What's the best Jeonnam can do in the next 5 weeks?

Finish first in the Relegation bracket. The reward for which I believe is a really fancy wooden spoon? Outside of the league play, the Dragons can still win the FA Cup and qualify for Champions League that way.

The worst?

Daejeon and Busan have all but officially ensured no one else in Relegation Round needs to be worried about going down, and it's a mathematical impossibility for Jeonnam at this point, so their worst has already been achieved when it comes to league standings.

Will next year be better or worse?

That will 100% depend on the FA Cup and the offseason transfer market. Kim Byung-ji may not have another season in him, Stevo Ristić's contract is up at the end of this season, and most importantly Mislav Oršić's loan from HNK Rijeka is up at the end of the year. Kim Byung-ji's mullet obviously contains magical powers, but even that may not be enough to see him through an entire season in his 46th year on the planet. The Dragons appear to be preparing for this by giving Kim Min-sik more of the minutes after Kim Byung-ji's 700th match milestone and the 29-year-old backup seems serviceable enough. He won't win many games for Jeonnam, but he won't be the reason they lose many either. The leadership and knowledge Kim Byung-ji offers is what the Dragons locker room will miss the most.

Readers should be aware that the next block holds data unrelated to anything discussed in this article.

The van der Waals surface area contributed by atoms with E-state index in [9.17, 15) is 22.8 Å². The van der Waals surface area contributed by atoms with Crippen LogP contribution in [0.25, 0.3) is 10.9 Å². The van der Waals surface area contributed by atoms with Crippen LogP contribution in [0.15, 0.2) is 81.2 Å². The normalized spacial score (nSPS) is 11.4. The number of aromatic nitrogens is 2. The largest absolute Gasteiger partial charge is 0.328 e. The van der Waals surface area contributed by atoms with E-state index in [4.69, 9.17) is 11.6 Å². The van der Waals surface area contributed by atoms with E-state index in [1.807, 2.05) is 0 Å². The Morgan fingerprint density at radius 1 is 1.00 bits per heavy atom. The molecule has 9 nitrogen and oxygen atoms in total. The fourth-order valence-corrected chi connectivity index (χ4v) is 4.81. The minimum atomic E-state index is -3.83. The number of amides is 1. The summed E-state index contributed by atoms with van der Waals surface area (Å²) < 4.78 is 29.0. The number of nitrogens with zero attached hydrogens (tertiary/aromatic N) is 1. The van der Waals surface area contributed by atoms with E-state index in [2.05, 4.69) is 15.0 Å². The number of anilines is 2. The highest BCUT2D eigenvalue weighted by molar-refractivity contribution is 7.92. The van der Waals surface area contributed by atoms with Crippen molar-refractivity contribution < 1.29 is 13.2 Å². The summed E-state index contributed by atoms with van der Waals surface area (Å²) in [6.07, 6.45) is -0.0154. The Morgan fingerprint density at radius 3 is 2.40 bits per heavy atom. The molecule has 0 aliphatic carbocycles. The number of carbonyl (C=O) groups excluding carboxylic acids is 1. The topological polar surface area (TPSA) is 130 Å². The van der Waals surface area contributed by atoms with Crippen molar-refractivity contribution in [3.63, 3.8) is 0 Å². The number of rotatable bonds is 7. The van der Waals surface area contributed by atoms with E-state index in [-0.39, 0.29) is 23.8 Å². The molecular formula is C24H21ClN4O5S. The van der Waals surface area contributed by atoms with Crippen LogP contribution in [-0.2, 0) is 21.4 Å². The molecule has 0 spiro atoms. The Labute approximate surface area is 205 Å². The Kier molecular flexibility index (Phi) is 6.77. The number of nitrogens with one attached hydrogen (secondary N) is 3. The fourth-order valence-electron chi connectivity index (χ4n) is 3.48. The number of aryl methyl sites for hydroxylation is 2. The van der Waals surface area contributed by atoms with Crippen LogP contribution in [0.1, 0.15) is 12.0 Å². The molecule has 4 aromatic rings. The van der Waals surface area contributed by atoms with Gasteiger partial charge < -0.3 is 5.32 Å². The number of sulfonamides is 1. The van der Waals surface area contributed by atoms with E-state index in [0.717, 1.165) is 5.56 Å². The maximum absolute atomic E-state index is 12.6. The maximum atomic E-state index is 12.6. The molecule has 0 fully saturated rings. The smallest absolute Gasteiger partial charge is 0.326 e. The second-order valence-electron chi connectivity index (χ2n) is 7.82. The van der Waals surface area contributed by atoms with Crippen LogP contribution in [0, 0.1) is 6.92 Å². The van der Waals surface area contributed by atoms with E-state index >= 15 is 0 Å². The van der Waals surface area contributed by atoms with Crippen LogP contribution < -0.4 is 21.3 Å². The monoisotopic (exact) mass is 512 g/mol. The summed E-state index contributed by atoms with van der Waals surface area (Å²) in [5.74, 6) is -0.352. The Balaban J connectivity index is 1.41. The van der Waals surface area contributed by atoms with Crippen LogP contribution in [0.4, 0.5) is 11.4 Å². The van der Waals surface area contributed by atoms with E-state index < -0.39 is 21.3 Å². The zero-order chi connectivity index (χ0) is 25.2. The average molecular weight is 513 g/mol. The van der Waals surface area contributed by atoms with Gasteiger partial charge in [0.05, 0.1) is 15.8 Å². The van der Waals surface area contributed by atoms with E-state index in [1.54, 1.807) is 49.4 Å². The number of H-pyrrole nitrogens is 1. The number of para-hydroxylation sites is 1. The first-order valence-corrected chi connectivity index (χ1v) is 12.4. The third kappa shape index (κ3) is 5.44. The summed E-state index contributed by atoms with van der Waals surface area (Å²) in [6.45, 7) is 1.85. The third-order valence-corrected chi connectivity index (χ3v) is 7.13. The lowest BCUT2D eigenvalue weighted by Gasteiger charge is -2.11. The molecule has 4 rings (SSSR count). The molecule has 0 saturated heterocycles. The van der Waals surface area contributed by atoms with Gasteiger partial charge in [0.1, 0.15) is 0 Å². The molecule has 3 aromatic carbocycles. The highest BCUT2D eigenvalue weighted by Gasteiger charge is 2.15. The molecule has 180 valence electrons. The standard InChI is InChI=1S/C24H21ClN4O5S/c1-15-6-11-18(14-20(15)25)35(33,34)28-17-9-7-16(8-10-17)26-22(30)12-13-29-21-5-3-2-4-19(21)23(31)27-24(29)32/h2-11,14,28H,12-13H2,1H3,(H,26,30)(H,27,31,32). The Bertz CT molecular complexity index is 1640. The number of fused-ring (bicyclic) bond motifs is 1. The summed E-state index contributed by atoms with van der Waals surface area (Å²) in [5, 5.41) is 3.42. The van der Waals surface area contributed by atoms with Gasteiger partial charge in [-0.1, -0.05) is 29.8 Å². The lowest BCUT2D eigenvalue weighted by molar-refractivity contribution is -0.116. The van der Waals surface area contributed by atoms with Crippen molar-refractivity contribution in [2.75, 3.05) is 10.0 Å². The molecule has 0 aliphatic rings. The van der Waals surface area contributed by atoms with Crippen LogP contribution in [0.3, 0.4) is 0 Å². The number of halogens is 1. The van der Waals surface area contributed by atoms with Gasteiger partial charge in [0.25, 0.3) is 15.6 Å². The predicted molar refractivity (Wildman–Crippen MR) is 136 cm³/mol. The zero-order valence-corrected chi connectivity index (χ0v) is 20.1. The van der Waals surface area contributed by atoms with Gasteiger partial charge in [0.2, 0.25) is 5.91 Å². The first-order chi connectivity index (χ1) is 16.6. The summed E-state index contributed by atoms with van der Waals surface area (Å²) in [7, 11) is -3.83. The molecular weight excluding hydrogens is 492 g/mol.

However, should the front office find itself unable to re-sign Ristić or Oršić, next season will be an extremely long and low scoring one. The two have combined for 20 of the Dragons 40 goals this season and while Lee Jong-ho remains an intriguing young striker, there's zero chance he can fill 50% of the team's scoring on his own. Again, pretty much everything related to Jeonnam right now hinges on the FA Cup. If the Dragons are able to pull off the improbable and win the tournament the lure of playing in ACL next season may be enough to keep Stevo and Oršić around, but even that may not be enough. From speaking with him, I get the impression Stevo misses playing in front of real crowds and that's something Jeonnam simply can't offer while averaging 4,734 per game in the 14,284 capacity Gwangyang Football Stadium. He likely has another season or two left in him and would be a perfect fit off the bench and spot starting for one of the big clubs like Suwon or Jeonbuk. He has emotional ties with Suwon and the team's currently lacking an out and out striker, so the fit seems a bit too good to pass up. As for Oršić, I'm not sure what his incentive to stay would be. Like Stevo, one of the big 3-4 clubs in the country would be wise to make a bid for his services and offer HNK Rijeka a transfer fee to get the young Croatian. At age 22, Oršić already knows the league relatively well and has shown an ability to absolutely destroy any K-League defense and change games on his own. Should Jeonbuk, Pohang, Seoul, or even Suwon come knocking with their near guarantee of Champions League every season it could be enough to persuade the youngster and his parent club to part ways.

As things stand right now, next season projects to be worse than this year. However, by setting the bar at 6th-7th place annually, it won't take much to improve on this season as far as league standings go. Again, should Jeonnam hoist the FA Cup and secure ACL for 2016 they could have a strong showing in the winter transfer window and come into next season much stronger. The next five weeks will indeed determine what the Dragons future holds, unfortunately that determination won't be made in the meaningless league games.